Ellis pinpoints the perfect mix

Lions tourist Harry Ellis says staying fresh and finding time to switch off will play a key role in a successful series Down Under next summer. [more]

Ellis pinpoints the perfect mix

Lions tourist Harry Ellis says staying fresh and finding time to switch off will play a key role in a successful series Down Under next summer.

Former England scrum-half Ellis travelled to South Africa with Britain and Ireland’s elite three years ago for an adventure that was seen as a huge step forward despite a heartbreaking 2-1 series defeat to the Springboks.

While the then World Champions may have edged the first and second Tests by a combined total of nine points, the latest line up of Lions restored a huge amount of pride into the red jersey after a frustrating series whitewash by the All Blacks back in 2005.

A record-equalling 28-9 victory in the third rubber was just reward for the Lions’ efforts across the 10-match tour but it was off the field as well as on it where the spirit of the world’s most-famous touring team was rekindled.

The unity in the Republic matched that of the famous 1997 adventure to the same nation and there was no sign of the disgruntled media misgivings that reared their ugly heads on the 2001 tour of Australia.

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Whereas a number of tourists from 2001 had complained of an overbearing workload, Ellis claims there were no such issues in 2009. Instead, the 30-year-old ex-Leicester Tiger insists head coach Sir Ian McGeechan got the balance between hard graft and having fun just right at the end of a long season.

“I’d never been on a Lions tour before but people said it was a bit of an old-school tour. The training was short and sharp, there was a lot of downtime, a lot of time to get to know the other players and it was a very, very enjoyable tour,” said Ellis.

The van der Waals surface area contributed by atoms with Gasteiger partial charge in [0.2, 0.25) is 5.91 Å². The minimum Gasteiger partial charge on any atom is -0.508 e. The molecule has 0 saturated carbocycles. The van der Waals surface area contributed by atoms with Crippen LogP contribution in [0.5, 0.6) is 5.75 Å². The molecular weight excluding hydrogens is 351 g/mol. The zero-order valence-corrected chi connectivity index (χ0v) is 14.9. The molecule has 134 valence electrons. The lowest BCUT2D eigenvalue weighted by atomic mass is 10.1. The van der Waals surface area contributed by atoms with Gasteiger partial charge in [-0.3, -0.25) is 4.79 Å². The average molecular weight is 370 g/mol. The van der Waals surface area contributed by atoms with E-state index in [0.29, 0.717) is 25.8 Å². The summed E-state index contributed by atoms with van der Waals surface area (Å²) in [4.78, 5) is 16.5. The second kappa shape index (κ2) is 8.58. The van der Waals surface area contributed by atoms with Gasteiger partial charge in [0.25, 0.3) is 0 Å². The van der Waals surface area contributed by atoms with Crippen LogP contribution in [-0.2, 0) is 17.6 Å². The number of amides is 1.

“When you play at your club, you live at home, you sleep in your own bed, you train two days then have a day off to switch off, before training again and then playing at the weekend.

“In an international week or a tour it’s very difficult to switch off. You only learn with experience how to do that. It’s not like you can go and climb a mountain on that day off – you’ve got to rest, watch what you eat and it can be difficult to do that.

“You just try and switch off, try not to think about your rugby and that’s how I coped with it. You learn with experience what makes you tick and what makes you play well and, for me, not losing a lot of nervous energy in the week is how I played better at the weekend.

“There was a lot of time for relaxation and that was really important, especially after a long season. For some people it was the 11th month in a row that they’d been playing or training so you want to take those opportunities for rest when you get them to make sure you work as hard as you can during the time you’re on the pitch.

“The conditioners, the medical staff, the management – they all bought into that and created a big, team ethic. We had fun of the pitch as well as on it. There was a lot of banter, a lot of camaraderie and a lot of decent down time – that’s what makes a good tour.”


Harry Ellis (right) says the 2009 Lions were given time to relax

Spending time together as a group and experiencing plenty of the sites South Africa had to offer was an integral part of the most recent tour but Ellis insists there was never any pressure to do anything he didn’t want to do.